The Equality Act is designed to protect people from discrimination across society. It states the different ways it is unlawful to treat someone and makes it clear what you need to do to make your business or organisation's services compliant.
Though the Act makes provisions for people of all walks of life, one main area of focus is ensuring those with reduced mobility do not struggle to go about their daily life due to restrictions that many abled people might not even consider.
According to the Act, as a business owner or employer, you are required to make reasonable adjustments and changes to ensure you are not putting disabled people at a disadvantage compared to others.
There are three different requirements to the act:
- Provisions, criteria or practices - including company policies.
- Physical features, such as the layout of and access to shops.
- Provision of auxiliary aids - including providing information in an accessible format such as braille, large print or email.
Your responsibility under the Equality Act is ‘anticipatory’, which means it is pre-emptive, and you can’t wait until a disabled person needs to access your premises before you think about it.
Under the Act, you are required to ensure your premises are accessible from the get go, and consider on an ongoing basis what disabled people may need to access your property safely.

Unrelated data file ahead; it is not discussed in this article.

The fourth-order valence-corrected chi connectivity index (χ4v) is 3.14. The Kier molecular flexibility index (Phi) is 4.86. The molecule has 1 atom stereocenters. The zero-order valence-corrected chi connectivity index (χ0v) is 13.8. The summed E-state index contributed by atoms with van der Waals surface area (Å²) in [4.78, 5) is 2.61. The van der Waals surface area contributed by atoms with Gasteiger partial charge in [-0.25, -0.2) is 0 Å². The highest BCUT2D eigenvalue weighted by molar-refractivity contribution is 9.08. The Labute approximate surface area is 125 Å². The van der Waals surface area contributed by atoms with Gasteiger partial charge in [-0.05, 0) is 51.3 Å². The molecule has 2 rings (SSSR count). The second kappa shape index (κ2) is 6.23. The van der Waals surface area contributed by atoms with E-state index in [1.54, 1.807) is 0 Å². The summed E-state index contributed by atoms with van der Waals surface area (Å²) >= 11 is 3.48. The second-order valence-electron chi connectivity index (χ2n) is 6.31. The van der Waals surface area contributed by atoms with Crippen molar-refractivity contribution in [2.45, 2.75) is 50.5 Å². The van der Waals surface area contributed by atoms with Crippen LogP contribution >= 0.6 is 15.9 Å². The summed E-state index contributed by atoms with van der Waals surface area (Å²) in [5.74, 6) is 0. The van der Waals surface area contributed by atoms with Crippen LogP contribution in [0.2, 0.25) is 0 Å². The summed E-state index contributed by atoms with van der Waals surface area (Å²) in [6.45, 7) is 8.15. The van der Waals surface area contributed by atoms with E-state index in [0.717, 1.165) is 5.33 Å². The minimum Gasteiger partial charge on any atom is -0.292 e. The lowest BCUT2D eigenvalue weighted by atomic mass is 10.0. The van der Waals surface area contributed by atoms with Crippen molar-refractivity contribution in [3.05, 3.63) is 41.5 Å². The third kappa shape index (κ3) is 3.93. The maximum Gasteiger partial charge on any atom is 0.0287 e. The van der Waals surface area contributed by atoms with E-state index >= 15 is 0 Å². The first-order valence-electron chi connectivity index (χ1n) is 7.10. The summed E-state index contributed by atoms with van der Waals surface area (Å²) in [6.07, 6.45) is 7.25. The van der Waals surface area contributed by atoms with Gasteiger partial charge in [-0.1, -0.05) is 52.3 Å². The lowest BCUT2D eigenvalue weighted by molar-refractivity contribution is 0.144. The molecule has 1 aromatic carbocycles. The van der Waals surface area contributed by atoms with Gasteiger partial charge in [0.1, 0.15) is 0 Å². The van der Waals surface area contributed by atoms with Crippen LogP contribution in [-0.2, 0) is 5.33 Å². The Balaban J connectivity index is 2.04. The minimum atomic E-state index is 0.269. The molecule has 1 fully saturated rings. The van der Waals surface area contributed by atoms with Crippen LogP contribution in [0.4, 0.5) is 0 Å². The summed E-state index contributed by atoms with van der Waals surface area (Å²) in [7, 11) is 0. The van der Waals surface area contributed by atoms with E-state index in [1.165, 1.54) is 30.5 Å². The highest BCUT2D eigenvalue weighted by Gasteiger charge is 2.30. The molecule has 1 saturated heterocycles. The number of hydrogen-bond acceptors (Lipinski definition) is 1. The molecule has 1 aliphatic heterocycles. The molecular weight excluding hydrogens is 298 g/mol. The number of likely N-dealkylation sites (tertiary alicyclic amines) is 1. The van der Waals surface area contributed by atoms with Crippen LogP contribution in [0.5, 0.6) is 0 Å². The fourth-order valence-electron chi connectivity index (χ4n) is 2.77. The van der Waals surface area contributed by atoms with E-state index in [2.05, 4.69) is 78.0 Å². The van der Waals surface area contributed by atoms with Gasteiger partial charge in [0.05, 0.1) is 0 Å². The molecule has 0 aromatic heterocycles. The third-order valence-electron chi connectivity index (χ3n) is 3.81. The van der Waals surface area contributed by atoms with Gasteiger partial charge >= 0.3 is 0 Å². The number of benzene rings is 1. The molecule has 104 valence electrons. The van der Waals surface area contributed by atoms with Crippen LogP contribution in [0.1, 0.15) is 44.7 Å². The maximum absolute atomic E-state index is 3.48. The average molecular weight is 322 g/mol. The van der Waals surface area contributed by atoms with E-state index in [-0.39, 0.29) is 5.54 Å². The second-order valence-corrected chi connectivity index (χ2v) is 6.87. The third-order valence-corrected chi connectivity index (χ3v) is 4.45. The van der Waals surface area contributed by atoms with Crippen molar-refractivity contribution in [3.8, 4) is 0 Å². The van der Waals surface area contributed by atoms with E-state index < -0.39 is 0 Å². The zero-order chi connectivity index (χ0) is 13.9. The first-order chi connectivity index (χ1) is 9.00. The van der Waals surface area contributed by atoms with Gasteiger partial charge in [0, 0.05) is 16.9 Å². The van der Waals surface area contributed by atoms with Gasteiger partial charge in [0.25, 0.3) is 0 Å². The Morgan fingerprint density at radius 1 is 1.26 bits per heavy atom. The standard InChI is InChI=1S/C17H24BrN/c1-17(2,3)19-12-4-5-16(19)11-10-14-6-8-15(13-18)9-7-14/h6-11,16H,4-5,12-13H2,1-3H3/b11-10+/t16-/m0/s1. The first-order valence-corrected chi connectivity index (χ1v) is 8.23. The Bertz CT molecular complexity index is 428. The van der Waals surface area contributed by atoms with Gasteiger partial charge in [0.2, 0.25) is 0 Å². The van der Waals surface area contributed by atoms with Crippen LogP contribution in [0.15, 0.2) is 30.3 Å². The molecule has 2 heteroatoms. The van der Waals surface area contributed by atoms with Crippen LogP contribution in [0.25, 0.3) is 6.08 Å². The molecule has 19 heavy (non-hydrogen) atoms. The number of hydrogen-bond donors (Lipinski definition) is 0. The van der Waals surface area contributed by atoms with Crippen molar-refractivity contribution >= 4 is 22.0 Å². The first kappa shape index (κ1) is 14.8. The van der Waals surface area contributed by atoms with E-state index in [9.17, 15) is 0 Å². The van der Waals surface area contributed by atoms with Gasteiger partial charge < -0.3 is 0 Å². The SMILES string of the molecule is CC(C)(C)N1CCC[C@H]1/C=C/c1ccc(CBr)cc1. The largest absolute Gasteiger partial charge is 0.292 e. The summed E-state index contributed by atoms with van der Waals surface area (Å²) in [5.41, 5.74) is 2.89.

Provisions you could make to meet these requirements might include:
- Disability training for employees to ensure they are equipped to assist disabled customers and visitors.
- Colour contrasted door frames for the partially sighted
- Offering a braille or audio option alongside printed information
- A hearing aid loop
The most visible aspect of required provisions is the physical features category. This relates to ensuring disabled people can physically, safely access your premises.
This can come in the form of handrails, painted in a contrasting colour to ensure it is easy to see, or by ensuring the layout of the building is accessible. Alongside the Equality Act, part M of the Building Regulations also state that buildings should be made accessible right from the design stage.
Older buildings, however, may not have been designed with equality in mind, and will be difficult to access with wheelchairs or mobility scooters due to raised steps or changes in level.
Some buildings and premises will feature a disabled ramp to allow access, but permanent concrete ramps are usually included in the original building design, and are difficult to install after.
The best solution to ensuring your building is accessible to those who use a mobility aid, then, will be portable building access ramps, such as those designed and supplied by Portaramp.
We offer a range of ramps for numerous scenarios and usage types, which will allow access for all to your building, and ensure you are fully compliant to the Equality Act.
Our ramps can be easily lifted and carried when needed, and then unobtrusively stored. They are designed with premium materials and built at our factory in Thetford to guarantee durability and safe use.
There are millions of disabled people living in the UK and regulations such as the Equality Act are vital in ensuring no one is prevented from going about their daily life due to what are minor inconveniences to many.
Though it may be an extra expense, implementing provisions such as safety ramps mean that you can be confident in the fact that you have met all of your equality responsibilities.
To view or buy our building ramps online, click here, or for advice on becoming Equality Act compliant, call us on